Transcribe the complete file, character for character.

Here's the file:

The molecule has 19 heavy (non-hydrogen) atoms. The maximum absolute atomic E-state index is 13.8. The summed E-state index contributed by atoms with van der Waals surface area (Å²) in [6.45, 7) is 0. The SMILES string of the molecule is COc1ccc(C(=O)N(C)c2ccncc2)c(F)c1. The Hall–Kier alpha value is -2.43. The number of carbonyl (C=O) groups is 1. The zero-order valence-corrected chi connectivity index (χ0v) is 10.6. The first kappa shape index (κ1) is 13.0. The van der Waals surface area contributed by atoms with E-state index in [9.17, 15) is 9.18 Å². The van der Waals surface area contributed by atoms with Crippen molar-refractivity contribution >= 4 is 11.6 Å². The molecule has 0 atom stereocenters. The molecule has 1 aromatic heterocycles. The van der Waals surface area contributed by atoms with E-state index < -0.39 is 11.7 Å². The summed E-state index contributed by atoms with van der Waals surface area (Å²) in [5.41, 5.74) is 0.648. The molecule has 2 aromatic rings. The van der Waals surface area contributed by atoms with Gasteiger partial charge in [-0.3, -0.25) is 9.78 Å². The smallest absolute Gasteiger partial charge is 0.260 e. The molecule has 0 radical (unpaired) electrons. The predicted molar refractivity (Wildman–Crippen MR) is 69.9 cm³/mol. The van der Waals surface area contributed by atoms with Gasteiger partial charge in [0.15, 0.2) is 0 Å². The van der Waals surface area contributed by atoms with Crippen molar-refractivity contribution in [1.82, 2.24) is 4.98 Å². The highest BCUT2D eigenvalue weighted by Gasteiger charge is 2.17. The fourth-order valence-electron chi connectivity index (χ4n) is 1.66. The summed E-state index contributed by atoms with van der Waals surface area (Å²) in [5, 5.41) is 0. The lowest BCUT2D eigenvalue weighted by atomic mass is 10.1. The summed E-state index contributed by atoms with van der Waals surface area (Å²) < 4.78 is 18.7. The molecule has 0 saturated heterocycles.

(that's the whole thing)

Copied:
The molecule has 19 heavy (non-hydrogen) atoms. The maximum absolute atomic E-state index is 13.8. The summed E-state index contributed by atoms with van der Waals surface area (Å²) in [6.45, 7) is 0. The SMILES string of the molecule is COc1ccc(C(=O)N(C)c2ccncc2)c(F)c1. The Hall–Kier alpha value is -2.43. The number of carbonyl (C=O) groups is 1. The zero-order valence-corrected chi connectivity index (χ0v) is 10.6. The first kappa shape index (κ1) is 13.0. The van der Waals surface area contributed by atoms with E-state index in [9.17, 15) is 9.18 Å². The van der Waals surface area contributed by atoms with Crippen molar-refractivity contribution >= 4 is 11.6 Å². The molecule has 0 atom stereocenters. The molecule has 1 aromatic heterocycles. The van der Waals surface area contributed by atoms with E-state index < -0.39 is 11.7 Å². The summed E-state index contributed by atoms with van der Waals surface area (Å²) in [5.41, 5.74) is 0.648. The molecule has 2 aromatic rings. The van der Waals surface area contributed by atoms with Gasteiger partial charge in [-0.3, -0.25) is 9.78 Å². The smallest absolute Gasteiger partial charge is 0.260 e. The molecule has 0 radical (unpaired) electrons. The predicted molar refractivity (Wildman–Crippen MR) is 69.9 cm³/mol. The van der Waals surface area contributed by atoms with Gasteiger partial charge in [0.15, 0.2) is 0 Å². The van der Waals surface area contributed by atoms with Crippen molar-refractivity contribution in [1.82, 2.24) is 4.98 Å². The highest BCUT2D eigenvalue weighted by Gasteiger charge is 2.17. The fourth-order valence-electron chi connectivity index (χ4n) is 1.66. The summed E-state index contributed by atoms with van der Waals surface area (Å²) in [5, 5.41) is 0. The lowest BCUT2D eigenvalue weighted by atomic mass is 10.1. The summed E-state index contributed by atoms with van der Waals surface area (Å²) < 4.78 is 18.7. The molecule has 0 saturated heterocycles.